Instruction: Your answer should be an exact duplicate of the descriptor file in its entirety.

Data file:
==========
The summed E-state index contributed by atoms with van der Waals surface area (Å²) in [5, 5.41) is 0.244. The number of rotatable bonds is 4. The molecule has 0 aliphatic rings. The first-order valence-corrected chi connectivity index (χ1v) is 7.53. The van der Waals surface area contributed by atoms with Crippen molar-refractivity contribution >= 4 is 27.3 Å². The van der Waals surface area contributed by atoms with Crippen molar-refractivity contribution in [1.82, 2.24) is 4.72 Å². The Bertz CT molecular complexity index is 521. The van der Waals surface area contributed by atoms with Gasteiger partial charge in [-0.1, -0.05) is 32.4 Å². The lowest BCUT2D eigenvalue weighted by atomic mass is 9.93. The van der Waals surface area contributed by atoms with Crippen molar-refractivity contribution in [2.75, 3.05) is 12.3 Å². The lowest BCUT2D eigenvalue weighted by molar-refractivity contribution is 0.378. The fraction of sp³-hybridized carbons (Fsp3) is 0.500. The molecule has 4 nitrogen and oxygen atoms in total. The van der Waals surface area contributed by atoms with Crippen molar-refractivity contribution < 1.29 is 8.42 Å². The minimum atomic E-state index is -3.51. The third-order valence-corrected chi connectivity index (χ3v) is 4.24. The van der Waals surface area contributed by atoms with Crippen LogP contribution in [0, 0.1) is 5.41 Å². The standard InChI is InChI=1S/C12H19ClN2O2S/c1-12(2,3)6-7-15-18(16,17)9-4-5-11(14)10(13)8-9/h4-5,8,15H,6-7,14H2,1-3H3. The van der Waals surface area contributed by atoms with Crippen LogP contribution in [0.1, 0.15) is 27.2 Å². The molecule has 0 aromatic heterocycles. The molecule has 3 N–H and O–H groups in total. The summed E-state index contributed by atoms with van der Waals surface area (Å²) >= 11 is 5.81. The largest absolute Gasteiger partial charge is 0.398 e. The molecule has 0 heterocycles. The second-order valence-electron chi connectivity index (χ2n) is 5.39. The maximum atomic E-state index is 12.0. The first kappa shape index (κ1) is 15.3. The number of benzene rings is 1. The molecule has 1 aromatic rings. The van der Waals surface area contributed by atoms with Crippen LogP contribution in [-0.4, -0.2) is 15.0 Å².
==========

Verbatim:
The summed E-state index contributed by atoms with van der Waals surface area (Å²) in [5, 5.41) is 0.244. The number of rotatable bonds is 4. The molecule has 0 aliphatic rings. The first-order valence-corrected chi connectivity index (χ1v) is 7.53. The van der Waals surface area contributed by atoms with Crippen molar-refractivity contribution >= 4 is 27.3 Å². The van der Waals surface area contributed by atoms with Crippen molar-refractivity contribution in [1.82, 2.24) is 4.72 Å². The Bertz CT molecular complexity index is 521. The van der Waals surface area contributed by atoms with Gasteiger partial charge in [-0.1, -0.05) is 32.4 Å². The lowest BCUT2D eigenvalue weighted by atomic mass is 9.93. The van der Waals surface area contributed by atoms with Crippen molar-refractivity contribution in [2.75, 3.05) is 12.3 Å². The lowest BCUT2D eigenvalue weighted by molar-refractivity contribution is 0.378. The fraction of sp³-hybridized carbons (Fsp3) is 0.500. The molecule has 4 nitrogen and oxygen atoms in total. The van der Waals surface area contributed by atoms with Crippen molar-refractivity contribution < 1.29 is 8.42 Å². The minimum atomic E-state index is -3.51. The third-order valence-corrected chi connectivity index (χ3v) is 4.24. The van der Waals surface area contributed by atoms with Crippen LogP contribution in [0, 0.1) is 5.41 Å². The standard InChI is InChI=1S/C12H19ClN2O2S/c1-12(2,3)6-7-15-18(16,17)9-4-5-11(14)10(13)8-9/h4-5,8,15H,6-7,14H2,1-3H3. The van der Waals surface area contributed by atoms with Crippen LogP contribution in [0.1, 0.15) is 27.2 Å². The molecule has 0 aromatic heterocycles. The molecule has 3 N–H and O–H groups in total. The summed E-state index contributed by atoms with van der Waals surface area (Å²) >= 11 is 5.81. The largest absolute Gasteiger partial charge is 0.398 e. The molecule has 0 heterocycles. The second-order valence-electron chi connectivity index (χ2n) is 5.39. The maximum atomic E-state index is 12.0. The first kappa shape index (κ1) is 15.3. The number of benzene rings is 1. The molecule has 1 aromatic rings. The van der Waals surface area contributed by atoms with Crippen LogP contribution in [-0.4, -0.2) is 15.0 Å².